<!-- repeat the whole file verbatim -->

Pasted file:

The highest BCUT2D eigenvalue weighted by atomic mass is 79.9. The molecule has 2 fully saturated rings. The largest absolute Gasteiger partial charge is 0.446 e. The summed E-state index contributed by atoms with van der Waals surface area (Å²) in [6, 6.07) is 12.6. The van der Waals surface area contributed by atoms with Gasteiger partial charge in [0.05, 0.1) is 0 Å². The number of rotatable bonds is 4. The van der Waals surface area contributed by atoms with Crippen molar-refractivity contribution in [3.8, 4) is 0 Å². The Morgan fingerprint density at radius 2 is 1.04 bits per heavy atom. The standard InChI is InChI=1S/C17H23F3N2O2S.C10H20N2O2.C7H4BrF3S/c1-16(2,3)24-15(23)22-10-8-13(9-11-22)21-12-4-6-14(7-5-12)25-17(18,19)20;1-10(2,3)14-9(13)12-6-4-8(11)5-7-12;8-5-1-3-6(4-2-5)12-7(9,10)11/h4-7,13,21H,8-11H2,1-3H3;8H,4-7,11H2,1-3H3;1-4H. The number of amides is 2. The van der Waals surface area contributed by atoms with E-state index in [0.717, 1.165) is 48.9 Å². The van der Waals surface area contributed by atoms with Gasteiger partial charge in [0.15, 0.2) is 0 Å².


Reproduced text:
The highest BCUT2D eigenvalue weighted by atomic mass is 79.9. The molecule has 2 fully saturated rings. The largest absolute Gasteiger partial charge is 0.446 e. The summed E-state index contributed by atoms with van der Waals surface area (Å²) in [6, 6.07) is 12.6. The van der Waals surface area contributed by atoms with Gasteiger partial charge in [0.05, 0.1) is 0 Å². The number of rotatable bonds is 4. The van der Waals surface area contributed by atoms with Crippen molar-refractivity contribution in [3.8, 4) is 0 Å². The Morgan fingerprint density at radius 2 is 1.04 bits per heavy atom. The standard InChI is InChI=1S/C17H23F3N2O2S.C10H20N2O2.C7H4BrF3S/c1-16(2,3)24-15(23)22-10-8-13(9-11-22)21-12-4-6-14(7-5-12)25-17(18,19)20;1-10(2,3)14-9(13)12-6-4-8(11)5-7-12;8-5-1-3-6(4-2-5)12-7(9,10)11/h4-7,13,21H,8-11H2,1-3H3;8H,4-7,11H2,1-3H3;1-4H. The number of amides is 2. The van der Waals surface area contributed by atoms with E-state index in [0.717, 1.165) is 48.9 Å². The van der Waals surface area contributed by atoms with Gasteiger partial charge in [0.15, 0.2) is 0 Å².